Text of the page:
First Man to Walk on the Moon but rejected for a credit card in 1974
Along with the rejection letter, the Diners Club sent back the $15 check that Neil Armstrong had included with his application for the credit card.
Actual letter to be sold as part of an auction by the Neil Armstrong family . A batch of about 800 items will be sold on Nov. 1 and 2 in Dallas. As a preview, some will be on exhibit Oct. 1-5 2018 at Heritage Auctions in Manhattan.
The Moon is thought to have formed mainly from material within a giant impactor that struck the proto-Earth, so it seems odd that the compositions of the Moon and Earth are so similar, given the differing composition of other Solar System bodies. Alessandra Mastrobuono-Battisti et al. track the feeding zones of growing planets in a suite of computational simulations of planetary accretion and find that different planets formed in the same simulation have distinct compositions, but the compositions of giant impactors are more similar to the planets they impact. A significant fraction of planet–impactor pairs have virtually identical compositions. The authors conclude that the similarity in composition between the Earth and Moon could be a natural consequence of a late giant impact.
A primordial origin for the compositional similarity between the Earth and the Moon
Alessandra Mastrobuono-Battisti, Hagai B. Perets & Sean N. Raymond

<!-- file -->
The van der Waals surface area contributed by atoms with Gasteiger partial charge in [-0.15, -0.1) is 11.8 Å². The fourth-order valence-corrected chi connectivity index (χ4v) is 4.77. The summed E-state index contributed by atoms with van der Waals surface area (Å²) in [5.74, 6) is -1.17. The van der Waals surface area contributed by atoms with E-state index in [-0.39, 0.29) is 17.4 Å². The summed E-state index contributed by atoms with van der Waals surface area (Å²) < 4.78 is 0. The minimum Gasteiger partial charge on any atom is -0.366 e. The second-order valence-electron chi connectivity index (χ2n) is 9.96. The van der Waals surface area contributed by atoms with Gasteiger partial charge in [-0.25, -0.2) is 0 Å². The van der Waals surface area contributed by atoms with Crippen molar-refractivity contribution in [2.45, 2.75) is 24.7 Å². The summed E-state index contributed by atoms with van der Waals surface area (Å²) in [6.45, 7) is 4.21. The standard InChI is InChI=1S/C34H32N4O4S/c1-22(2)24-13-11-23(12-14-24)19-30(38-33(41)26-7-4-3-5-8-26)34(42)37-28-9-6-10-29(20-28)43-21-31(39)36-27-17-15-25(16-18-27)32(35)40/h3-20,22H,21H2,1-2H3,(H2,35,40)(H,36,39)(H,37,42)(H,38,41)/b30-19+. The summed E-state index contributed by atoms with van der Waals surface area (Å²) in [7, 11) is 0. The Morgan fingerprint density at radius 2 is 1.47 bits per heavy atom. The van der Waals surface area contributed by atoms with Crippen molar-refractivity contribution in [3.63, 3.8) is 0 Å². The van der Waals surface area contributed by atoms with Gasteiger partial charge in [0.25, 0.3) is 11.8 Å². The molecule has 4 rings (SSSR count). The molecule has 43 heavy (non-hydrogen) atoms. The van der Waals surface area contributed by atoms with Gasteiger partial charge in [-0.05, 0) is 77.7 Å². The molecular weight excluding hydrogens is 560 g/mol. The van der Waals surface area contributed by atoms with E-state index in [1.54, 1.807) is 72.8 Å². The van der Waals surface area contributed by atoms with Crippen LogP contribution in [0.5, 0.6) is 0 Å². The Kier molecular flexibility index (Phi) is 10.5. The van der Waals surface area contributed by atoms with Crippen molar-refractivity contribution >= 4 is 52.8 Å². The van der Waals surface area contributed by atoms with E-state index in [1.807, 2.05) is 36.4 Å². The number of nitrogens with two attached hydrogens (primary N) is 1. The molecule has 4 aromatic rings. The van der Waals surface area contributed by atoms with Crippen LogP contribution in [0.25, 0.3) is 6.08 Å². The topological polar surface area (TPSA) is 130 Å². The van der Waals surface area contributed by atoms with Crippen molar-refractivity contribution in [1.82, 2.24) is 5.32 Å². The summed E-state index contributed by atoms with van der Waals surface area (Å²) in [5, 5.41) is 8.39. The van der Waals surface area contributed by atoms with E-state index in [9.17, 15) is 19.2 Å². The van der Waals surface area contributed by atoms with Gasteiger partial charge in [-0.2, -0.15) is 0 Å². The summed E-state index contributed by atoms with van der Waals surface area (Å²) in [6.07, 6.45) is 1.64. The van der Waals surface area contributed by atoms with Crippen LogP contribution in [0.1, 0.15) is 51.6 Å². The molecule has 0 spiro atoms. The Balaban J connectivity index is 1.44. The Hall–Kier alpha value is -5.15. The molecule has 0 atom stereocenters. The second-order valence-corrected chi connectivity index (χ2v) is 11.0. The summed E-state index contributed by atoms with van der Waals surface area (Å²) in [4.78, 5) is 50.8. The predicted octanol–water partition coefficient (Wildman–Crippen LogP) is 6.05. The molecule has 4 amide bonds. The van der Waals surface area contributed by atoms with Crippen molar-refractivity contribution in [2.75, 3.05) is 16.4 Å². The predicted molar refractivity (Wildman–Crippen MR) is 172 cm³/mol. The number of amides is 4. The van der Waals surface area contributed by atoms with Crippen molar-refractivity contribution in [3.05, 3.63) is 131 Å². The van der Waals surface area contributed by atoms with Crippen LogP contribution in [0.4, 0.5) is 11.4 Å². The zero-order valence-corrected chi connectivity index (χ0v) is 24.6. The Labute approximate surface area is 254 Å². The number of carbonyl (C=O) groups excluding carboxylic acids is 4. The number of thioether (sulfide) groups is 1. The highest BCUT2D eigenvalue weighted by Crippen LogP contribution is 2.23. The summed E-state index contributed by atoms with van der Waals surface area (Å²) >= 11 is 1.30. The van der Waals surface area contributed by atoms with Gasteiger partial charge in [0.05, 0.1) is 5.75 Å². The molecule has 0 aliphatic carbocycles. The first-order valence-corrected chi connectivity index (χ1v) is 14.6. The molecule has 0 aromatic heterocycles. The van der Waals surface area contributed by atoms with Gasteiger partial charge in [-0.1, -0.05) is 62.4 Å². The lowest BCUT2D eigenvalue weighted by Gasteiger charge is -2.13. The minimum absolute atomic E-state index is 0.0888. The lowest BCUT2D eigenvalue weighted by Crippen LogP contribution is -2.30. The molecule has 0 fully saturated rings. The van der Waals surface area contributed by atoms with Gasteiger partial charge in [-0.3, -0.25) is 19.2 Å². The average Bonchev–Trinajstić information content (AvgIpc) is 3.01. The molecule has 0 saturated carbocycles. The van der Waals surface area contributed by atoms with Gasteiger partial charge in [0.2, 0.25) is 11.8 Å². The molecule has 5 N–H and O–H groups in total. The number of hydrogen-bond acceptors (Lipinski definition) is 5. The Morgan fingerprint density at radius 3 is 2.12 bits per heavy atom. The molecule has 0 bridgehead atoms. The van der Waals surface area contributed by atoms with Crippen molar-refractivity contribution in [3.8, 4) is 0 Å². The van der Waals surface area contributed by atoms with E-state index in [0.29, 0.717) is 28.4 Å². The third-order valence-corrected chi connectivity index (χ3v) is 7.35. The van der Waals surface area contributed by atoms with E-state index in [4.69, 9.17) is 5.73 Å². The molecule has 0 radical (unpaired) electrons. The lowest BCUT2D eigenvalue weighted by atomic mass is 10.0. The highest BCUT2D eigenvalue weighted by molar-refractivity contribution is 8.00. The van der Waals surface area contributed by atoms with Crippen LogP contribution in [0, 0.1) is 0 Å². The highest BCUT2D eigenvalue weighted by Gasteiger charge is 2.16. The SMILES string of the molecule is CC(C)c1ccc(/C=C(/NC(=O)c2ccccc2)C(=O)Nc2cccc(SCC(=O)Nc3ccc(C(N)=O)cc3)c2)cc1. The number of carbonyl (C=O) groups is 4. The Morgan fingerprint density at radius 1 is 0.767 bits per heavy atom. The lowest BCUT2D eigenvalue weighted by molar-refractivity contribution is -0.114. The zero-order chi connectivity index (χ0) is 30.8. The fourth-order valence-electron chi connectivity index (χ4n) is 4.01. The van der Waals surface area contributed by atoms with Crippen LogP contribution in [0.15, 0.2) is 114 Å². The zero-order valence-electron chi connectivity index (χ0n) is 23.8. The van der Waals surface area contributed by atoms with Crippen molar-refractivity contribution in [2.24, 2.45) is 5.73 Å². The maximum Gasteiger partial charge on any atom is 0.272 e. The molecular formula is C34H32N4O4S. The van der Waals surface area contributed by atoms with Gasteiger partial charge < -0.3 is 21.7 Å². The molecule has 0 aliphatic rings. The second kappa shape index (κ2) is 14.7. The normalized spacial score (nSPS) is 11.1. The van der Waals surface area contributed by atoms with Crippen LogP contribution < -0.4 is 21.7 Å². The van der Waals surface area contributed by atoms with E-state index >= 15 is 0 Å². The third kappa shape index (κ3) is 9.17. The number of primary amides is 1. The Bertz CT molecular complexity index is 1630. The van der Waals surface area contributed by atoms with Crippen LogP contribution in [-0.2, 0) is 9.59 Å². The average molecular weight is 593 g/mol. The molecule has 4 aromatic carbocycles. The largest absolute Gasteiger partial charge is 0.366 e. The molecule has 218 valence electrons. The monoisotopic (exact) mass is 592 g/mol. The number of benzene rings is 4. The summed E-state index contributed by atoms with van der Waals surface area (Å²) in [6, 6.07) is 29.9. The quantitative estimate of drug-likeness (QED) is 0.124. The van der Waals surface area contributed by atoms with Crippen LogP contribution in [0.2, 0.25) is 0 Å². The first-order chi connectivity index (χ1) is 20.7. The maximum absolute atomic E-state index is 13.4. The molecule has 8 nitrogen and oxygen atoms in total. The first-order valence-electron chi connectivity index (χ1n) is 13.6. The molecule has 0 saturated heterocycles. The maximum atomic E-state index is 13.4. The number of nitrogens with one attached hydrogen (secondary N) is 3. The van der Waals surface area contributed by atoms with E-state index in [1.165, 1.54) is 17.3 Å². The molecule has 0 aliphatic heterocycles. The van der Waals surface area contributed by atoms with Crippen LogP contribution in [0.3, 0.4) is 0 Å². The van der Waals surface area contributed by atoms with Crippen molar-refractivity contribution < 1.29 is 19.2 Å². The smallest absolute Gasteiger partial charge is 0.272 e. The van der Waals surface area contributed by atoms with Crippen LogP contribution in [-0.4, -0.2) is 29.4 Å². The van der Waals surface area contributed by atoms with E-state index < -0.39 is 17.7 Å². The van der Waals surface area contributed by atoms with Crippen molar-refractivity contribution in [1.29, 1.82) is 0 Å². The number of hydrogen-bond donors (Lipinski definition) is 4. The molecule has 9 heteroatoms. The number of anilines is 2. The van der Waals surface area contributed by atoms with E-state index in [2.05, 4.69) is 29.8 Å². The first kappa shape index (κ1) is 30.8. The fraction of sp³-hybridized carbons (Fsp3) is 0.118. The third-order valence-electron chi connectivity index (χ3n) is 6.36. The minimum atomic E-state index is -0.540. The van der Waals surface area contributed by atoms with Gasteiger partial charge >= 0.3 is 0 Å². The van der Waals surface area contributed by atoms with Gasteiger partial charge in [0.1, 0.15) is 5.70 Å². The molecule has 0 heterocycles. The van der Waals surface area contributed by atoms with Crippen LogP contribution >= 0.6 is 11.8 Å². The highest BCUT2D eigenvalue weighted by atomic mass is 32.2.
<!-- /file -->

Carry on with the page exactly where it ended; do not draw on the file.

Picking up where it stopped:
Nature 520, 212–215 (09 April 2015) doi:10.1038/nature14333
Received 10 November 2014 Accepted 10 February 2015
Most of the properties of the Earth–Moon system can be explained
by a collision between a planetary embryo (giant impactor) and the
growing Earth late in the accretion process1–3. Simulations show that
most of the material that eventually aggregates to form the Moon
originates from theimpactor1,4,5. However, analysis of the terrestrial
and lunar isotopic compositions show them to be highly similar6–11.
In contrast, the compositions of other Solar System bodies are significantly
different from those of the Earth and Moon 12–14, suggesting
that different Solar System bodies have distinct compositions. This
challenges the giant impact scenario, because the Moon-forming
impactor must then also be thought to have a composition different
from that of the proto-Earth. Here we track the feeding zones of
growing planets in a suite of simulations of planetary accretion 15, to
measure the composition of Moon-forming impactors.We find that
different planets formed in the same simulation have distinct compositions,
but the compositions of giant impactors are statistically
more similar to the planets they impact. A large fraction of planet–
impactor pairs have almost identical compositions. Thus, the similarityin
composition between the Earth and Moon could be a natural
consequence of a late giant impact.
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